Periodontal diseases are among the most prevalent oral pathologies [1]. The elimination or reduction of periodontopathogens is the fundus principal in the prevention and treatment of periodontal diseases that is traditionally performed by the conventional quadrant wise scaling and root planing (Q-SRP). Unfortunately, treatment failure and disease recurrence may occur. Among different causes, cross contamination through the intra oral bacterial translocation has been suspected. Numerous studies show that the presence of the periodontal pathogens, residues from the previous inadequate treatment or recolonization, is associated with poor treatment results [2]. It has been shown that after mechanical debridement, the subgingival microbial load is reduced to its 0.1% of original volume [3], but will return to its original bulk, just within a week although with a lesser pathogenic bacteria residing in it [4]. The possible concept is that the putative periodontal pathogens such as Aggregatibacter actinomycetemcomitans (A.a), Tannerella forsythia (T.f) and Porphyromonas gingivalis (P.g) [5,6] not only are found within the periodontal pocket, but also colonize other oral niches such as tonsils, buccal mucosa and tongue [6-8]. To overcome this problem Quirynen et al. [9] have proposed a treatment regimen that claims to be clinically and microbiologically promising in treatment of severe chronic periodontitis by the author . In their treatment protocol, the aim was to eradicate or reduce the amount of periodontal pathogens and to prevent their re-colonization [9]. Since its introduction, some studies have endorsed the relation in terms of clinical and microbiological parameters [5,10,11], but others have not found any priority to the conventional treatment [12,13]. In 2008, Eberhard et al. [14] tried to make a conclusion from the studies about the one stage full mouth disinfection (FMD). They concluded that the treatment had modest effect on periodontal care and the difference with the quadrant wise scaling and root planing (Q-SRP) was modest. Results are still conflicting. Previous studies about the FMD used clinical parameters to monitor the treatment outcomes. Although the application of these parameters is acceptable and routine, they carry considerable limitations with them. They are unable to predict or monitor different stages of periodontal disease, accurately [15]. Their possible invasiveness, cost and time consuming nature limit them further for patient monitoring. To overcome the above drawbacks, cytokine monitoring has shown to be very promising in periodontal research. Positive and direct relationship has been documented between the salivary inflammatory cytokines such as IL-1β and MMP- 8 and the presence of periodontitis [16]. Interestingly, they also may predict the risk for periodontal disease [16]. The cytokine monitoring is very advantageous in that it can show subtle destructive periodontal processes before they are too large to turn into clinical lesion [17]. Since the accuracy and ability in revealing different treatments’ outcomes are crucial for comparing their performance, salivary inflammatory cytokine monitoring seems to be very beneficial in this regard. The aim of the present study was to compare clinical periodontal and gingival parameters along with salivary inflammatory cytokines between the one stage full mouth disinfection and conventional quadrant wise scaling and root planing.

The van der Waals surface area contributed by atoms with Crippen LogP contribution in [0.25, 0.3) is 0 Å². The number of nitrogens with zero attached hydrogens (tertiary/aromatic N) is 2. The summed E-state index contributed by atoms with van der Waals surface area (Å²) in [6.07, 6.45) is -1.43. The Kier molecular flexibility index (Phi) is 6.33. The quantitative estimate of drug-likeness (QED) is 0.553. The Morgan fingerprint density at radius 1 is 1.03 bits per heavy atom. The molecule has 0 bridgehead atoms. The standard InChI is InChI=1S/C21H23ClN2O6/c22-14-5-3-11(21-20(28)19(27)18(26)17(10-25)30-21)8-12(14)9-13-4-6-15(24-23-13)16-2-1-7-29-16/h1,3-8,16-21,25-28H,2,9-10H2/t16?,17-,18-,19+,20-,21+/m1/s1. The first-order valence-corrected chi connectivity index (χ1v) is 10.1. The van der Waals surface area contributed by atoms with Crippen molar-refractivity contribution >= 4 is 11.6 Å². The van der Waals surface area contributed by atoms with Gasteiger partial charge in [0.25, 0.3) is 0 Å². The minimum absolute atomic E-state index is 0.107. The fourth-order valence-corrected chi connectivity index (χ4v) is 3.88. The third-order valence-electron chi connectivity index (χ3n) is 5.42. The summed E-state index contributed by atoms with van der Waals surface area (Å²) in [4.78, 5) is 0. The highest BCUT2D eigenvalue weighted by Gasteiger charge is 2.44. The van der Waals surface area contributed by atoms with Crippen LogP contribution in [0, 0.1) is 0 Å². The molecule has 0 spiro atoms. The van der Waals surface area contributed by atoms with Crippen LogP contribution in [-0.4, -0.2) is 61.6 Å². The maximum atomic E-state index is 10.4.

Method and Population